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Winter arrived with a bit of a vengeance this weekend. There was not much snow, but it was a heavy snow and with winds gusting over 20 miles per hour trees and limbs fell over the roads and power lines leaving many without electricity.

In the midst of this, before the end of dinner service on Saturday, Marcia headed home to Hunts Pond with Potter. Barely 30 minutes later I looked-up from the cooking line and there was Potter again, sniffing his way across the floor on his way back through the kitchen.

“Trees and wires down just before our driveway,” Marcia reported. “We’re staying at the Inn tonight.”

That put me immediately on edge. I don’t like leaving my house alone in crisis, which comes from when I was a boy and the ice storm of 1973 (or thereabouts) that left a good portion of Southern New England without power for days. Shelters were set-up in the high school and neighbors evacuated to them with their small children and the elderly. There were neither of those in our house at the time. My brothers and I were old enough to carry wood and help our mother tend a fire while my father went room to room, all day, all night, relying on carefully positioned candles to keep the elbow joints of our baseboard copper pipes from freezing.

This was in a day before household generators and wood stoves had become more fashionable and more available in places like Southern Connecticut. And before there was any talk of global warming; the week of that 1970s storm was bone cold. A half-gallon of milk left on our kitchen counter during the night froze by morning.

It was cold. Inside and out.

But we never lost a pipe. Thus saith my father at the time, “Never leave your property to fend for itself.”

So around 10:00 p.m. after dinner service was finished on Saturday and the kitchen cleaned, I got in the truck and headed to Hunts Pond with the idea of hiking through the woods to the house. At a minimum, to let it know it was not forgotten. But to check on the generator, see if anything had fallen on the roof, make sure there was no water coming in. I would stay there. Marcia would stay with the Inn.

It was still very windy when I set out and the snow was swirling. The roads were terrible. Half-way up the hill the state road was blocked on the right by a fallen tree. I drove around it thinking, “Hmmm.”

The snowplows had been out at least once or twice before things started caving-in so the road to our property was open to the spot before our driveway where it was, as Marcia had reported, impassable.

Leaving the truck in the road and the lights on I headed into the woods to pick my way around the impasse at the end of our driveway. Everywhere was the sound of cracking limbs and the occasional crash of one hitting the ground. I got to the driveway relying on my cell phone flashlight. Fallen branches and tree debris littered the ground. I cleared a few aside. More cracking. The lights of the truck behind me were now out of sight. Then a crash and a thud that you can feel in your feet as a something hit the ground to left of me. I became conscious of being watched by creatures of the forest who may have been thinking, perfect time to eat one. “Frankly, he deserves to be eaten.”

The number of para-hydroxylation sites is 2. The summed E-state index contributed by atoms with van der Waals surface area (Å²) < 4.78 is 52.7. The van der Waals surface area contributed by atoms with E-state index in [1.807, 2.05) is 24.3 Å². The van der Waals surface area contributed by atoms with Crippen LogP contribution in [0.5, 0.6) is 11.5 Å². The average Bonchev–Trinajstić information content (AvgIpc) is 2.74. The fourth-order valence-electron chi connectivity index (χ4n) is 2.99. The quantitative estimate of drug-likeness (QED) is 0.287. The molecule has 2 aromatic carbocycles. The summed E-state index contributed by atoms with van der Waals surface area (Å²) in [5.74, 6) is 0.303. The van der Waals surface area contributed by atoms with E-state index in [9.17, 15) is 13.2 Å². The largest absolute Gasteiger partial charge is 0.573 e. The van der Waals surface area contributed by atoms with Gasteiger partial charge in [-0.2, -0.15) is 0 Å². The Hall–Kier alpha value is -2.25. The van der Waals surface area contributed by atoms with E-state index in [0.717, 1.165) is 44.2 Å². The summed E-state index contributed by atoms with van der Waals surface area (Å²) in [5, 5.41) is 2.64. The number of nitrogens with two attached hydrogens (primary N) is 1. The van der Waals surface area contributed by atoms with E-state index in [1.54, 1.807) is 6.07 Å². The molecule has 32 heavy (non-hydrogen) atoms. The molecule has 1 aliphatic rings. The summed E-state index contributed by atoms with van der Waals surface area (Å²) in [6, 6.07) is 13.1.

Then the voice of my father: Get back in the truck, stupid.

Winter has arrived, and It tingles. It draws on all our senses. For one thing, a good portion of it is dark, thus we are compelled to spend more time feeling our way forward (perhaps with the use of a small light from a cell phone). It Is quiet – especially after a snowstorm – so that the absence of noise alone catches our attention, and certainly any crack that comes from within it. It is cold, transforming everything: the ground that crunches, our breath that crystallizes, the water – as dear Thumper observed – that gets stiff.

Anyone can do summer we sometimes observe to our guests that may be delighting in the experience of a historic New England inn over summer vacation or in the fall, but if you want the real deal, you must come in winter. Only in winter can you experience that tingle of connection with the place and the memories – hardship, even – it evokes, including its famous comforts. It comes from treading carefully across the ice, woolen mittens, scraping windshields, hats, snow down the back of the neck, sweaters, wind lashing at your storm windows but, finally, at last, just when it has gone dark at four o’clock in the afternoon, fuzzy slippers in front of the fireplace.

“How did it go,” Marcia asked when I got back to the Inn from my storm trek in the woods, hands a bit frozen?

“I didn’t make it.”

“Thank goodness you’re back,” she offered. “Let me get your slippers.”

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